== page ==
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Chip designer Advanced Micro Devices Inc's (AMD) planned acquisition of Xilinx Corporation has been approved by the United Kingdom's Competition and Markets Authority (CMA). The CMA announced in May that it was investigating the deal, and as June comes to an end, the regulator has found no reason to object to the acquisition. British laws evaluate a merger based on whether it will harm existing business, the country's national security and other areas. The CMA's detailed rationale for clearing the acquisition will be available soon, it announced today as part of its approval.
AMD's Xilinx Acquisition Clearns British Regulatory Scrutiny And Awaits Go-Ahead From European Commission
Today's approval comes after the waiting period for the United States Federal Trade Commission (FTC) expired earlier this year, implying that the regulators could not determine any outcomes from the del that would violate American laws. Today's CMA approval also gives the go-ahead for the deal, with the regulatory authority simply outlining that it has "cleared the anticipated acquisition by Advanced Micro Devices, Inc. of Xilinx, Inc."
In its May announcement, the CMA outlined that it will evaluate the deal under Section 96 2(A) of the U.K.'s 2002 Enterprise Act. This section authorizes the body to ensure that any planned or proposed merger follows the Enterprise Act and that the CMA has verified the relevant details for the deal.
AMD has also submitted its Xilinx acquisition plans to the European Commission to gain the body's approval for the European Union hopefully. The provisional deadline for the commission to evaluate the deal will expire at the end of this month, and if the deal is approved, then all eyes will be on China for providing it with the final approval.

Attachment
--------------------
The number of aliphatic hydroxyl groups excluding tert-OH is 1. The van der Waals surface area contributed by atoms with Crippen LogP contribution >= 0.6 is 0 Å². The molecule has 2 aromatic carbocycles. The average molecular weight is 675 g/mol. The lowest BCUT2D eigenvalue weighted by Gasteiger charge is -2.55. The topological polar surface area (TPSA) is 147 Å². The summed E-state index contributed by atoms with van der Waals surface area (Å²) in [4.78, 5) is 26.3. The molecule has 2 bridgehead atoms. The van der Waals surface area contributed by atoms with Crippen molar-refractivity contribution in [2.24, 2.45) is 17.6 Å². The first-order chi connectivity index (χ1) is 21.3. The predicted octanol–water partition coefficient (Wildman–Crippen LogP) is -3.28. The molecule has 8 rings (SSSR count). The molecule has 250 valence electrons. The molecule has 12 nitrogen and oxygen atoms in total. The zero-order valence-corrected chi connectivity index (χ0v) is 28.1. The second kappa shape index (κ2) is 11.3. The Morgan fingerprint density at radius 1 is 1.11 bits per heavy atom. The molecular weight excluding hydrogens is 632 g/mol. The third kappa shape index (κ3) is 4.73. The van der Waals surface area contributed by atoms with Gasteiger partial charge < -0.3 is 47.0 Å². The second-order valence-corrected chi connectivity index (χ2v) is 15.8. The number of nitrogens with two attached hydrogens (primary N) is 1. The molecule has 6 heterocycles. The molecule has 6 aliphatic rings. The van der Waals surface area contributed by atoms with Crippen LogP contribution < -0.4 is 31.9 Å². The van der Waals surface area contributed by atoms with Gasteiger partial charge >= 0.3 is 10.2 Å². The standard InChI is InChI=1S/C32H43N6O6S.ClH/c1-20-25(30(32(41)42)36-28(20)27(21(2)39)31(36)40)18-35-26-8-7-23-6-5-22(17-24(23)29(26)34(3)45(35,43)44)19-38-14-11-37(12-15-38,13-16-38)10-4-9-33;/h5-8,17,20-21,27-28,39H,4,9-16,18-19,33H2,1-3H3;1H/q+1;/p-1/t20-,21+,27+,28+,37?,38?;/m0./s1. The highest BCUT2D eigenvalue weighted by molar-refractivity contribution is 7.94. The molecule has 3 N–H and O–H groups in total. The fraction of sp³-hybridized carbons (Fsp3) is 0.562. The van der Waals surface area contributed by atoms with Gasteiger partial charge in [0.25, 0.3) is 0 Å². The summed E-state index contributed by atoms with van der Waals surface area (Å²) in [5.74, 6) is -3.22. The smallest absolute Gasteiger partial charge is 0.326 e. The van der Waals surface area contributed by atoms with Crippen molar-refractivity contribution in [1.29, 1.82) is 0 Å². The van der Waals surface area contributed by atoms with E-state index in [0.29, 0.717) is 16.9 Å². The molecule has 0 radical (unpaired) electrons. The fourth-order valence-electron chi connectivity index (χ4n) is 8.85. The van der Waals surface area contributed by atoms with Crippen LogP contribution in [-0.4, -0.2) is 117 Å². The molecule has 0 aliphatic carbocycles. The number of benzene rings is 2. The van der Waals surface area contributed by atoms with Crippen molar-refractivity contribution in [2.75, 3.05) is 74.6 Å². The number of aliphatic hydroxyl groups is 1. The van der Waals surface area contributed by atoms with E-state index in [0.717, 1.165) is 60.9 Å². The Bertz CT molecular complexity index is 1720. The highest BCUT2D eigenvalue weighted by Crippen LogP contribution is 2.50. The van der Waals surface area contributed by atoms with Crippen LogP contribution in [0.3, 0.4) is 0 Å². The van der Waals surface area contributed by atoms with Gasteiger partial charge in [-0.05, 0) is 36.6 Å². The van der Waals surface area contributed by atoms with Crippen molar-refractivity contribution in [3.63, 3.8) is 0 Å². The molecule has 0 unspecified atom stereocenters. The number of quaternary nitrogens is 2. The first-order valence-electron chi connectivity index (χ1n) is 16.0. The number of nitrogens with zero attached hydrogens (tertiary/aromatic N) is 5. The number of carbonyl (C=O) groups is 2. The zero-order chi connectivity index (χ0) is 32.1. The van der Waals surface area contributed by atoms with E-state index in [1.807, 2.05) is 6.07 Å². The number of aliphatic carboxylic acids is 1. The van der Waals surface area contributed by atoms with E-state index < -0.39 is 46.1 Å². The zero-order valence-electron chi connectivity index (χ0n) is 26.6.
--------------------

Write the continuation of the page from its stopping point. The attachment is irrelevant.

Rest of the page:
Should its plans to acquire Xilinx succeed, AMD will expand its presence in the competing market. The company currently designs processors and other equipment for several use cases such as personal computing, data centers and gaming consoles. With Xilinx under its roof, AMD will be able to expand this presence to new sectors such as telecommunications, which are expected to grow as fifth-generation (5G) cellular networks become common in the United States and all over the world.
In an interview given last month, AMD's chief executive officer Dr. Lisa Su highlighted some of these new use cases by stating that:
Yes. The telco market is a very interesting SAM opportunity for us. I mean you would say that we really haven't had that as a key market for us in the past. I think the strength of the portfolio, I think, overall, does say that this should be a key market segment for us in the future. I think the addition of Xilinx as well, because of their very strong presence in the comms infrastructure market, I think it's good news. It adds sort of relevance to both the CPU and the FPGA solutions together. I think we view this as a key opportunity for us to continue to get the EPYC capabilities over a larger range of customers. So a key opportunity for us. Yes, we're looking forward to more engagement in the telco space and certainly with the Xilinx acquisition, having more exposure to the 5G and other end markets that we currently don't have a lot of exposure to.
As the CMA gives AMD the go-ahead, it is also evaluating another American chip designer, NVIDIA Corporation's planned takeover of British chip design house Arm Ltd. This deal is receiving tighter scrutiny than AMD's proposal due to Arm's ubiquity in the tech ecosystem.
As part of its announcement that it was commencing an investigation of the deal in April, the CMA outlined that the U.K.'s Secretary of State for Digital, Culture, Media and Sport, Mr. Oliver Dowden, had asked it to determine whether it went against British national security. This reference was made under the Enterprise Act, which enables the Secretary to determine whether several interests such as news presentation and freedom of speech, financial system stability and public health considerations can be violated in the aftermath of a potential merger.